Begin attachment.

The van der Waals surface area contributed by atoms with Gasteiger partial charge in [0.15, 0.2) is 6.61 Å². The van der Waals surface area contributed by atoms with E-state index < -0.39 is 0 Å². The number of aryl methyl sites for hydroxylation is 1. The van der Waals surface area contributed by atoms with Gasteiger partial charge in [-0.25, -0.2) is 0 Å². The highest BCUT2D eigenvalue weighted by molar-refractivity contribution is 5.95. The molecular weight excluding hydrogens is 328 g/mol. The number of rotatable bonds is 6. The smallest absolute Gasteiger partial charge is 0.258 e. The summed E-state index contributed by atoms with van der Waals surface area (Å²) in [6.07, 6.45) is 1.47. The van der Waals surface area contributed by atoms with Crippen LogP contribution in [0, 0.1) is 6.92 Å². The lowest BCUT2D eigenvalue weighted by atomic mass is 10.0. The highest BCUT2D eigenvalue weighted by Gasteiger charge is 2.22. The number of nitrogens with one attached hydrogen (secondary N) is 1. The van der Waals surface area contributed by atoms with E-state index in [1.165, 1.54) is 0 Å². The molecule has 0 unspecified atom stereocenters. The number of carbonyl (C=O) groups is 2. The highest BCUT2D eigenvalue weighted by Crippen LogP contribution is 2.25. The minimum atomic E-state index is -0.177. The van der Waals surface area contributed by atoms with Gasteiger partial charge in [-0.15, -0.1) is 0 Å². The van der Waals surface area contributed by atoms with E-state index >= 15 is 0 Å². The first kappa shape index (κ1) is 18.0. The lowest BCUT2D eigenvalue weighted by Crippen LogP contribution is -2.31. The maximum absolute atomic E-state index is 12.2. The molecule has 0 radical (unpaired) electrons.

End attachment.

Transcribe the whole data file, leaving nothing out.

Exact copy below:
The van der Waals surface area contributed by atoms with Gasteiger partial charge in [0.15, 0.2) is 6.61 Å². The van der Waals surface area contributed by atoms with E-state index < -0.39 is 0 Å². The number of aryl methyl sites for hydroxylation is 1. The van der Waals surface area contributed by atoms with Gasteiger partial charge in [-0.25, -0.2) is 0 Å². The highest BCUT2D eigenvalue weighted by molar-refractivity contribution is 5.95. The molecular weight excluding hydrogens is 328 g/mol. The number of rotatable bonds is 6. The smallest absolute Gasteiger partial charge is 0.258 e. The summed E-state index contributed by atoms with van der Waals surface area (Å²) in [6.07, 6.45) is 1.47. The van der Waals surface area contributed by atoms with Crippen LogP contribution in [0, 0.1) is 6.92 Å². The lowest BCUT2D eigenvalue weighted by atomic mass is 10.0. The highest BCUT2D eigenvalue weighted by Gasteiger charge is 2.22. The number of nitrogens with one attached hydrogen (secondary N) is 1. The van der Waals surface area contributed by atoms with E-state index in [1.165, 1.54) is 0 Å². The molecule has 0 unspecified atom stereocenters. The number of carbonyl (C=O) groups is 2. The highest BCUT2D eigenvalue weighted by Crippen LogP contribution is 2.25. The minimum atomic E-state index is -0.177. The van der Waals surface area contributed by atoms with Gasteiger partial charge in [-0.15, -0.1) is 0 Å². The van der Waals surface area contributed by atoms with E-state index >= 15 is 0 Å². The first kappa shape index (κ1) is 18.0. The lowest BCUT2D eigenvalue weighted by Crippen LogP contribution is -2.31. The maximum absolute atomic E-state index is 12.2. The molecule has 0 radical (unpaired) electrons.